An example of a standard British house Credit Mike Peel (www.mikepeel.net). CC-BY-SA-4.0.

There’s something of a difference between being able to offer a longer and more secure tenancy and a tenant being able to demand a longer and more secure tenancy. The second is likely to reduce the number of properties available to rent, the first to possibly increase. Given the stupidity with which the British housing market is governed I think we know which way this is going to go, no?

Tenants are to given the right to demand three year letting agreements from their landlords.

James Brokenshire, the Housing secretary, will set out plans to give private tenants greater security in their homes.

There’s no problem with people being able to ask or longer tenancies, obviously. If there’s a meeting of desires to offer and accept such then why not, after all?

It is understood that the government will say some 80 per cent of tenants currently have contracts of six or 12 months – and that many want longer tenancies.

This is an oddity of course. But the reason for it is earlier intervention in the housing market. Way back when, back before St Maggie, offering someone a tenancy granted them a whole plethora of rights (“sitting tenants” comes to mind). Including the near total inability to evict, rent rise controls and enough nonsense to pretty much destroy the private rental market in the UK. So, in came a new class of rental agreements, those 6 and 12 month agreements which didn’t confer any of those ongoing rights. At which point people started offering private rentals again.

Yes, sure, rent is expensive these days. But in the late 1970s a private rental was pretty much impossible to find. Some of that law “protecting” tenants had to be undone.

But, this is the thing. Is it that a landlord can now offer a, say, 3 year tenancy without granting rights which drive them out of the market? That would be a good thing, a great thing actually. Why not more choice? Or is something else being considered:

A minimum tenancy term of three years would be introduced under government proposals to give people renting homes in England more security.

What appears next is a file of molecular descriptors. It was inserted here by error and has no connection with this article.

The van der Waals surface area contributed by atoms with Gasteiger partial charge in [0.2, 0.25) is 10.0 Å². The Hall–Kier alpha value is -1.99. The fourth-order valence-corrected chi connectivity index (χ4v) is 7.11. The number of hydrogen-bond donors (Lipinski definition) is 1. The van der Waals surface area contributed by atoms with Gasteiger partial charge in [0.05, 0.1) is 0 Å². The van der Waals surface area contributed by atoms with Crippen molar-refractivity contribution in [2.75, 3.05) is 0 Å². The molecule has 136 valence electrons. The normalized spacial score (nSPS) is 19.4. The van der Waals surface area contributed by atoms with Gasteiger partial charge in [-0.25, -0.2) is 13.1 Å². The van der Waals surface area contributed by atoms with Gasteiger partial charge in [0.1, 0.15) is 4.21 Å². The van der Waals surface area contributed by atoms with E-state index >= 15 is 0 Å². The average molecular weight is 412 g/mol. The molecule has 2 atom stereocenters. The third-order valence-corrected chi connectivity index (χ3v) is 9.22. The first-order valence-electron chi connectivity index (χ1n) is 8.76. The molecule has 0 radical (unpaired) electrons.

Ah, yes, true to form, they’re being idiots. They’re going to impose a minimum tenancy, rather than offer the same protections to landlords that the current 6 and 12 month ones do but just for longer periods. But then, you know, politicians and the British housing market, the one will ever make the second worse.

Landlords who don’t offer a three year tenancy now will not offer any tenancy. How does this improve matters?

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4 COMMENTS

  1. I let my tenants stay as long as they want to stay, want to keep paying, and look after the place (and I do the same the other way around as a tenant myself). This has met quite a few puzzled stares: wot, you don’t want me to sign a new tenancy every six months? Previous tenants have been: 11 years, 7 years, 6 years, and 14 years in the shop. It gets to the point that when a tenant moves out I’ve forgotten what the re-letting procedures are, or they’ve all completely changed.

  2. If you’re a landlord with a mortgage, the chances are that the terms of the mortgage are that the property has to be let on an assured shorthold tenancy of between 6 and 12 months: I’ve certainly not come across any ‘retail’ BTL products that do not have the stipulation because the bank is going to want vacant possession as quickly as possible if they need to repossess.

    • That’s the elephant in the room. Banks will be significantly less likely to want to hold loans on BTL. The increase in illiquidity makes the loan much more risky. What happens with more risk? Return has to rise.
      Nothing good will come from this